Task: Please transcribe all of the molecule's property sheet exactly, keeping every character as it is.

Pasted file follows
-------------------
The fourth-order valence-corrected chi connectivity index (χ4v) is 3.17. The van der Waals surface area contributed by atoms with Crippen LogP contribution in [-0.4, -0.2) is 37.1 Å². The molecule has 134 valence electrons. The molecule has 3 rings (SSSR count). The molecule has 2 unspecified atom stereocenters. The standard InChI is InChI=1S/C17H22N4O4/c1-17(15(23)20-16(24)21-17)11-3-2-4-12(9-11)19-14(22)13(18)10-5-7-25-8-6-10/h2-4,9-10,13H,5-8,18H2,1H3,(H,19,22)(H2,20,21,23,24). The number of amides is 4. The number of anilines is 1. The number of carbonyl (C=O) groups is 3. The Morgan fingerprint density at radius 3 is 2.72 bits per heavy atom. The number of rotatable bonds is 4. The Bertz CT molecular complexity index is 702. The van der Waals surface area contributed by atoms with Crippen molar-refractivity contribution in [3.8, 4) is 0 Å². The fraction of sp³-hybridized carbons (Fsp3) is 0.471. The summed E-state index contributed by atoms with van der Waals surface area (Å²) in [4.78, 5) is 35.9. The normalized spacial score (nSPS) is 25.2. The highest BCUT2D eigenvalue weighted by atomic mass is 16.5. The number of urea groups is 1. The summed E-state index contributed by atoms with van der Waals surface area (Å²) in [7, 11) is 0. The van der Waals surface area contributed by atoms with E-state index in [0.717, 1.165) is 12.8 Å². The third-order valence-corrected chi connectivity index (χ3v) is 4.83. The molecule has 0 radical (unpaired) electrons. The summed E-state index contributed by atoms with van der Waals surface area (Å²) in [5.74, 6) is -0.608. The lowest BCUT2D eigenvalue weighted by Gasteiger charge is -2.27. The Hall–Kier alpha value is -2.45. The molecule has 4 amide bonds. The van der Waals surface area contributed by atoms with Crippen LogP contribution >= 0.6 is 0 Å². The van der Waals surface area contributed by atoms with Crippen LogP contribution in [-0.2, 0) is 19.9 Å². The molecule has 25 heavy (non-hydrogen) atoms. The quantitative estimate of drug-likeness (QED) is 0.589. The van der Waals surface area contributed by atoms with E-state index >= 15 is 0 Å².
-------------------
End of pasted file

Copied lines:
The fourth-order valence-corrected chi connectivity index (χ4v) is 3.17. The van der Waals surface area contributed by atoms with Crippen LogP contribution in [-0.4, -0.2) is 37.1 Å². The molecule has 134 valence electrons. The molecule has 3 rings (SSSR count). The molecule has 2 unspecified atom stereocenters. The standard InChI is InChI=1S/C17H22N4O4/c1-17(15(23)20-16(24)21-17)11-3-2-4-12(9-11)19-14(22)13(18)10-5-7-25-8-6-10/h2-4,9-10,13H,5-8,18H2,1H3,(H,19,22)(H2,20,21,23,24). The number of amides is 4. The number of anilines is 1. The number of carbonyl (C=O) groups is 3. The Morgan fingerprint density at radius 3 is 2.72 bits per heavy atom. The number of rotatable bonds is 4. The Bertz CT molecular complexity index is 702. The van der Waals surface area contributed by atoms with Crippen molar-refractivity contribution in [3.8, 4) is 0 Å². The fraction of sp³-hybridized carbons (Fsp3) is 0.471. The summed E-state index contributed by atoms with van der Waals surface area (Å²) in [4.78, 5) is 35.9. The normalized spacial score (nSPS) is 25.2. The highest BCUT2D eigenvalue weighted by atomic mass is 16.5. The number of urea groups is 1. The summed E-state index contributed by atoms with van der Waals surface area (Å²) in [7, 11) is 0. The van der Waals surface area contributed by atoms with E-state index in [0.717, 1.165) is 12.8 Å². The third-order valence-corrected chi connectivity index (χ3v) is 4.83. The molecule has 0 radical (unpaired) electrons. The summed E-state index contributed by atoms with van der Waals surface area (Å²) in [5.74, 6) is -0.608. The lowest BCUT2D eigenvalue weighted by Gasteiger charge is -2.27. The Hall–Kier alpha value is -2.45. The molecule has 4 amide bonds. The van der Waals surface area contributed by atoms with Crippen LogP contribution >= 0.6 is 0 Å². The van der Waals surface area contributed by atoms with Crippen LogP contribution in [-0.2, 0) is 19.9 Å². The molecule has 25 heavy (non-hydrogen) atoms. The quantitative estimate of drug-likeness (QED) is 0.589. The van der Waals surface area contributed by atoms with E-state index >= 15 is 0 Å².